Med Pay is an optional coverage usually offered by auto insurance carriers (in Nebraska) that covers medical costs related to an automobile accident. Depending upon the coverage you purchase, it will cover up to a limit of (usually between $1,000 to $25,000 – sometimes more) for each passenger in your car, and fault is NOT a factor in your ability to use this policy. Medical Payments policies also may cover expenses other than hospital or physician charges after an auto accident, such as: if you are injured as a pedestrian or a cyclist, you need related dental work, or (worst case scenario) funeral costs.
Important factors you should consider when purchasing Medical Payments coverage:
- Expense. Usually med pay is relatively inexpensive, but that will depend upon your age, driving record, and other factors.
- Time limits. Find out how long after an accident you can use the med pay dollars.
- Your health Insurance. Ideally, Med Pay should dovetail with your health insurance to cover expenses that would come out of your pocket. If you have great health insurance, you may need less Med Pay. If you have a high deductible health insurance, you may want to consider purchasing a higher Med Pay coverage limit.
- If you do not have any health insurance you should consider a higher Med Pay policy
A great benefit of having medical payments is that you run all accident related bills through health insurance first, and then use Med Pay for co-pays, deductibles, and uncovered medical expenses. As a legal representative for an injured party, often I must intercede to make sure the med pay dollars are used correctly. Health insurance pays health providers at a discount, whereas Med Pay pays bills at a higher rate – so naturally, health providers will want your Med Pay dollars first.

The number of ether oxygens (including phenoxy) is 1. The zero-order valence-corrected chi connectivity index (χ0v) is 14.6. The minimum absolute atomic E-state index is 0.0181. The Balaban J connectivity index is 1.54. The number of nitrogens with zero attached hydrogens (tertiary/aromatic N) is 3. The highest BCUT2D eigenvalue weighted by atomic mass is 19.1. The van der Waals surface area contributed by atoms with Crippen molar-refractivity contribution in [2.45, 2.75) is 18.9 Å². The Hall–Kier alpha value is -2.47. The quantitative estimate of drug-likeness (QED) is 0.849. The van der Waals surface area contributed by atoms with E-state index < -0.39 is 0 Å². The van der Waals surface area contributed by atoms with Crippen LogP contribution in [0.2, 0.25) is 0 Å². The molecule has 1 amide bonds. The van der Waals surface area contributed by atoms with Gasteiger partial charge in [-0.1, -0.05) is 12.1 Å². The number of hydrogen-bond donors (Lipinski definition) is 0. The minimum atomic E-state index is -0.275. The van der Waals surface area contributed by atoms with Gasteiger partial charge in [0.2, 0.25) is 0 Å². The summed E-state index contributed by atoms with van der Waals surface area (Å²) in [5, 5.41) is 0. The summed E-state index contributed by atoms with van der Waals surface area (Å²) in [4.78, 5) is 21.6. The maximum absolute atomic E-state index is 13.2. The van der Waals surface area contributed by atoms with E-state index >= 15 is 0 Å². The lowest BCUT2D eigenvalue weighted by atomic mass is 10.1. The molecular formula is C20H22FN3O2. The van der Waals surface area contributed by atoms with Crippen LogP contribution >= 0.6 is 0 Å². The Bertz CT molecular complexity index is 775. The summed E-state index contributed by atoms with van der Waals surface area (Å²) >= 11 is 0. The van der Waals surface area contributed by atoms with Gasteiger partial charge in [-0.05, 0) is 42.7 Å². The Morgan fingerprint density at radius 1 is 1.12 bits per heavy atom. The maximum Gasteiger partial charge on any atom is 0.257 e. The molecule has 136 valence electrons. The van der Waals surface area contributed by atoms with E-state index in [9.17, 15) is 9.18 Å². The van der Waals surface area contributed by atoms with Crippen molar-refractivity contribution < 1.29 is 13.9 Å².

I run into problems where medical providers ask to use Med Pay only and bypass health insurance. Insist on using health insurance first and then Med Pay after health insurance has processed bills. This issue was the subject of Nebraska legislation in 2013.
The amendment to Nebraska Revised Statute 44-710.04 states in part:
No health plan and no self-funded employee benefit plan to the extent not preempted by federal law shall assert any contractual rights to the proceeds of any resources purchased by or on behalf of the policyholder, subscriber, certificate holder, or enrollee, including medical payments coverage under a motor vehicle insurance policy, uninsured or underinsured motorist coverage, accident or disability income coverage, specific disease or illness coverage, or hospital indemnity or other fixed indemnity coverage.
This legislation ensures that Med Pay benefits be used for the benefit of the auto insurance consumer – though I often find it necessary to remind the health insurers and providers of this fact.
If you are injured in an auto accident, understanding Med Pay is just one of the factors that may be helpful in your recovery.